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Writing a few words on an empty piece of paper can be the most difficult thing. The choices of words, constructions, meanings are endless. It seems like an impossible act to write anything of meaning. And yet, when you read a text that just flows it seems so easy. The choices of words and how they are put together becomes like a magic formula that touches your soul.
In the daily Dagens Nyheter last spring (27/4 2013), literary critic Åsa Beckman did an open analysis of one of Swedish poet Birger Sjöberg’s (1885–1929) poems: Varje ord skall andas (my translation: Every word shall breathe). The poem is a beautiful text on the meaning of each word and how they should breathe, live, be strong. ”At attention, each phrase!”, he writes.
Perhaps this is when words become so dangerous to some.
Two Persian poets are now in prison in Iran for what they write; Fateme Ekhtesari and Mehdi Moosavi. And they are not the only ones. ”Poets are highly dangerous”, says the Chair of the Swedish PEN Association, Ola Larsmo, recently in the daily Göteborgs-Posten.
In many of the world’s dictatorships writers, poets, journalists are in prison. The situation for writers around the world has worsened, Ola Larsmo states.
Let the new year of 2014 be the year when they are all set free.
Poem by Birger Sjöberg:
Varje ord skall andas
Varje ord skall andas och sin bröstkorg häva,
varje sats skall kunna ränna kring och stå,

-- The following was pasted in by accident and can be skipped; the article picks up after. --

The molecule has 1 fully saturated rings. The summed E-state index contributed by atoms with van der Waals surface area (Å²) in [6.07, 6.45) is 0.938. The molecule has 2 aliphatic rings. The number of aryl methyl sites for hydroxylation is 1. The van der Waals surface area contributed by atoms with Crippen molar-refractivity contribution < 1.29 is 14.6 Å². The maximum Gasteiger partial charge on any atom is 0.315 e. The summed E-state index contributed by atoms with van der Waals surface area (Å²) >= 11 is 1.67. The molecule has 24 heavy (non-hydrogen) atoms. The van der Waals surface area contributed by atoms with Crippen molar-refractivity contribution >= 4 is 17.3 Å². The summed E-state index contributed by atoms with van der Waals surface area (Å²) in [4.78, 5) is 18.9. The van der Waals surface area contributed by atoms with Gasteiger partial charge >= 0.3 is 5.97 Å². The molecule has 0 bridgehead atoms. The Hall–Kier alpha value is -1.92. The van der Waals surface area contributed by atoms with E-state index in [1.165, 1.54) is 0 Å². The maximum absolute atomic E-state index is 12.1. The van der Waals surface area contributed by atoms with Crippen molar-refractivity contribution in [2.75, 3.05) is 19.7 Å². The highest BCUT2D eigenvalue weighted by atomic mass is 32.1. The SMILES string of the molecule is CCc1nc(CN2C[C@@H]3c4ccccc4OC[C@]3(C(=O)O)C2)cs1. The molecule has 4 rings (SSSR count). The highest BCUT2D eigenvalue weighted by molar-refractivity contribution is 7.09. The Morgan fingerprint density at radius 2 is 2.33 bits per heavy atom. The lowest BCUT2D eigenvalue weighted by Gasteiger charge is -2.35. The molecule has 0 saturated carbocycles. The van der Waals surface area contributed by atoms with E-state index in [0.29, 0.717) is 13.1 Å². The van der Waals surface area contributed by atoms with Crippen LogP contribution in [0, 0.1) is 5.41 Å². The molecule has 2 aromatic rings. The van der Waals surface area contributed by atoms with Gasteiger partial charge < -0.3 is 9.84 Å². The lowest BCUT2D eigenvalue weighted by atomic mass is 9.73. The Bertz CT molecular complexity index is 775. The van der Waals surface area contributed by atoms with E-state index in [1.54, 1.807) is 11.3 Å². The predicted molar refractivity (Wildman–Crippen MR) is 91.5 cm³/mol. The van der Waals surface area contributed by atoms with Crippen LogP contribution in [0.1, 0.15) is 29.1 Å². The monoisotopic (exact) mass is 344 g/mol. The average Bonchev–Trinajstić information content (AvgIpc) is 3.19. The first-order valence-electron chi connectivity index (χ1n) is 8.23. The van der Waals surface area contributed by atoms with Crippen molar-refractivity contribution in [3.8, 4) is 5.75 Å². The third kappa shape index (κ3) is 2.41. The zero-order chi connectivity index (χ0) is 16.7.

skyldra, gå på tå,
svimma, trängta, sväva.
Det är ej så lätt, att liv av prickar väva,
att i typers prassliga små buskar
låta friska kinder sticka fram.
En sats skall ju bli ett träd, som ruskar,
en en fisk, som spritter,
en ett fågelkvitter,
en en sorgehögtid allvarsam.
Nu giv akt, vart ord!
Dra ej med er slarviga soldater.
Samlas på mitt bord,
alla, friska, starka, levande kamrater.
And a try for a quick translation, without any claim of poetic qualities but just for the English speaking readers to get an idea of the content of the poem:
Every word shall breathe
Every word shall breathe and its chest heave/every sentence shall run around and stow/arms present, tip on toe/faint, yearn, leave/It is not so easy, to life in dots weave/to in types’ rustly small bushes/let fresh cheeks stick out brave/Why a sentence shall be a tree, that swooshes/one a fish, that jitter/one a bird twitter/one a mourning sermon so grave/Now, stand at attention, each phrase!/Don’t pull with you careless soldiers/At my table embrace/all, healthy, strong, living comrades.
A study from the Arts Grant Committee (2010) showed that women within art generally have lower income than their male colleagues. Men’s part of income also increases with higher income figures.
At the same time, women within the art field are more highly educated than their male colleagues, and in comparison with women in the population as a whole.
Looking at income the following are shown.
Visual art have the lowest salaries and are dominated by women, while music has the next highest median income level – and to 70% consists of men. Theatre seems to be the most gender balanced art form with the highest median income level, but also the art form with highest differences in salary due to gender.
A lot more needs to be done when it comes to equality within art and culture, something that the New York-based group Guerrilla Girls have picked up. The following art piece could be seen at this year’s GIBCA (Göteborg International Biennial for Contemporary Art).
So stand tall, fellow Guerrilla Ladies, and don’t let gender and equal rights slip away unnoticed!
Arts Grant Committee, Artists’ Income from a Gender Equality Perspective (Part 2, 2010)
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